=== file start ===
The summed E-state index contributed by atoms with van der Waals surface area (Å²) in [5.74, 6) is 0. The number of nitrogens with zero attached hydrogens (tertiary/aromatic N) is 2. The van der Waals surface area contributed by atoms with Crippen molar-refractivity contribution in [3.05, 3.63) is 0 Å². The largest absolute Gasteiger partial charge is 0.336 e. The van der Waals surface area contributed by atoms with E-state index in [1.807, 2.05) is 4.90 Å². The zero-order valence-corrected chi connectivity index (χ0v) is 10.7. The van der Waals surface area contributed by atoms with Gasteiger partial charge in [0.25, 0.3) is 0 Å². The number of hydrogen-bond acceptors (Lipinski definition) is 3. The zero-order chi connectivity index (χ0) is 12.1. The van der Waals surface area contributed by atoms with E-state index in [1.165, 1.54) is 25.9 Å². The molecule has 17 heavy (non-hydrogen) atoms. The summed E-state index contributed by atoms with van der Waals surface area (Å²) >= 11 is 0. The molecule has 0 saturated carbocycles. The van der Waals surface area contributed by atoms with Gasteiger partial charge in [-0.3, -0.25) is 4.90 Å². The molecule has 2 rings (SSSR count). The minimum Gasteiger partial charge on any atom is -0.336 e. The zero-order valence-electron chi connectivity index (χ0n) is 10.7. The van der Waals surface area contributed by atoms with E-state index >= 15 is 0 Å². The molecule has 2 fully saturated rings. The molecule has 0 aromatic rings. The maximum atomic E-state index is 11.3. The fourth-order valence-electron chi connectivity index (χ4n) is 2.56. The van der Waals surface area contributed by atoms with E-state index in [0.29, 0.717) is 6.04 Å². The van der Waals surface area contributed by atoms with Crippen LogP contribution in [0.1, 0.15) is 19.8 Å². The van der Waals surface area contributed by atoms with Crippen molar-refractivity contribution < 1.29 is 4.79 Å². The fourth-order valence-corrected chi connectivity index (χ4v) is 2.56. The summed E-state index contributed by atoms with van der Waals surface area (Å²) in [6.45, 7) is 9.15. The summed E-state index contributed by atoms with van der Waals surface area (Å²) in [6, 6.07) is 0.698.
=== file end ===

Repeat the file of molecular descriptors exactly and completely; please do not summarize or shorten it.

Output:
The summed E-state index contributed by atoms with van der Waals surface area (Å²) in [5.74, 6) is 0. The number of nitrogens with zero attached hydrogens (tertiary/aromatic N) is 2. The van der Waals surface area contributed by atoms with Crippen molar-refractivity contribution in [3.05, 3.63) is 0 Å². The largest absolute Gasteiger partial charge is 0.336 e. The van der Waals surface area contributed by atoms with E-state index in [1.807, 2.05) is 4.90 Å². The zero-order valence-corrected chi connectivity index (χ0v) is 10.7. The van der Waals surface area contributed by atoms with Gasteiger partial charge in [0.25, 0.3) is 0 Å². The number of hydrogen-bond acceptors (Lipinski definition) is 3. The zero-order chi connectivity index (χ0) is 12.1. The van der Waals surface area contributed by atoms with E-state index in [1.165, 1.54) is 25.9 Å². The molecule has 17 heavy (non-hydrogen) atoms. The summed E-state index contributed by atoms with van der Waals surface area (Å²) >= 11 is 0. The molecule has 0 saturated carbocycles. The van der Waals surface area contributed by atoms with Gasteiger partial charge in [-0.3, -0.25) is 4.90 Å². The molecule has 2 rings (SSSR count). The minimum Gasteiger partial charge on any atom is -0.336 e. The zero-order valence-electron chi connectivity index (χ0n) is 10.7. The van der Waals surface area contributed by atoms with E-state index >= 15 is 0 Å². The molecule has 2 fully saturated rings. The molecule has 0 aromatic rings. The maximum atomic E-state index is 11.3. The fourth-order valence-electron chi connectivity index (χ4n) is 2.56. The van der Waals surface area contributed by atoms with E-state index in [0.29, 0.717) is 6.04 Å². The van der Waals surface area contributed by atoms with Crippen LogP contribution in [0.1, 0.15) is 19.8 Å². The van der Waals surface area contributed by atoms with Crippen molar-refractivity contribution < 1.29 is 4.79 Å². The fourth-order valence-corrected chi connectivity index (χ4v) is 2.56. The summed E-state index contributed by atoms with van der Waals surface area (Å²) in [6.45, 7) is 9.15. The summed E-state index contributed by atoms with van der Waals surface area (Å²) in [6, 6.07) is 0.698.